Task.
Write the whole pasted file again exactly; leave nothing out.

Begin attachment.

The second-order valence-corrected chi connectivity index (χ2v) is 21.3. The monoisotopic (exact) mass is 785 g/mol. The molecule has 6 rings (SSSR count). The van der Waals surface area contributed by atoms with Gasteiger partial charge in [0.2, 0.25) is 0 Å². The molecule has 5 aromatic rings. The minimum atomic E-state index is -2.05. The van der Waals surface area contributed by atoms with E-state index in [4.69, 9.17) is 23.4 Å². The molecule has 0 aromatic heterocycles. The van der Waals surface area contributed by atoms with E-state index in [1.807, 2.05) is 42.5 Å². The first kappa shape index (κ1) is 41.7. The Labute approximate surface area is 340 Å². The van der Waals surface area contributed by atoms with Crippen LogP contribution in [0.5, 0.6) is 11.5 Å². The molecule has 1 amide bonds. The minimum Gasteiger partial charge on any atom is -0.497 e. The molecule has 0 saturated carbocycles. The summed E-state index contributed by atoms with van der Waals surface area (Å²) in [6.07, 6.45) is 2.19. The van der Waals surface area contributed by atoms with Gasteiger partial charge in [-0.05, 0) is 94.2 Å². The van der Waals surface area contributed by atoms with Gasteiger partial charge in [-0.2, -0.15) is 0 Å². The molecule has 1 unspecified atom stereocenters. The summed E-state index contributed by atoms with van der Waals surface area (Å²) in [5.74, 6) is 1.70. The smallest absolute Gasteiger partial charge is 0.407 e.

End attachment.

The second-order valence-corrected chi connectivity index (χ2v) is 21.3. The monoisotopic (exact) mass is 785 g/mol. The molecule has 6 rings (SSSR count). The van der Waals surface area contributed by atoms with Gasteiger partial charge in [0.2, 0.25) is 0 Å². The molecule has 5 aromatic rings. The minimum atomic E-state index is -2.05. The van der Waals surface area contributed by atoms with E-state index in [4.69, 9.17) is 23.4 Å². The molecule has 0 aromatic heterocycles. The van der Waals surface area contributed by atoms with E-state index in [1.807, 2.05) is 42.5 Å². The first kappa shape index (κ1) is 41.7. The Labute approximate surface area is 340 Å². The van der Waals surface area contributed by atoms with Crippen LogP contribution in [0.5, 0.6) is 11.5 Å². The molecule has 1 amide bonds. The minimum Gasteiger partial charge on any atom is -0.497 e. The molecule has 0 saturated carbocycles. The summed E-state index contributed by atoms with van der Waals surface area (Å²) in [6.07, 6.45) is 2.19. The van der Waals surface area contributed by atoms with Gasteiger partial charge in [-0.05, 0) is 94.2 Å². The van der Waals surface area contributed by atoms with Gasteiger partial charge in [-0.2, -0.15) is 0 Å². The molecule has 1 unspecified atom stereocenters. The summed E-state index contributed by atoms with van der Waals surface area (Å²) in [5.74, 6) is 1.70. The smallest absolute Gasteiger partial charge is 0.407 e.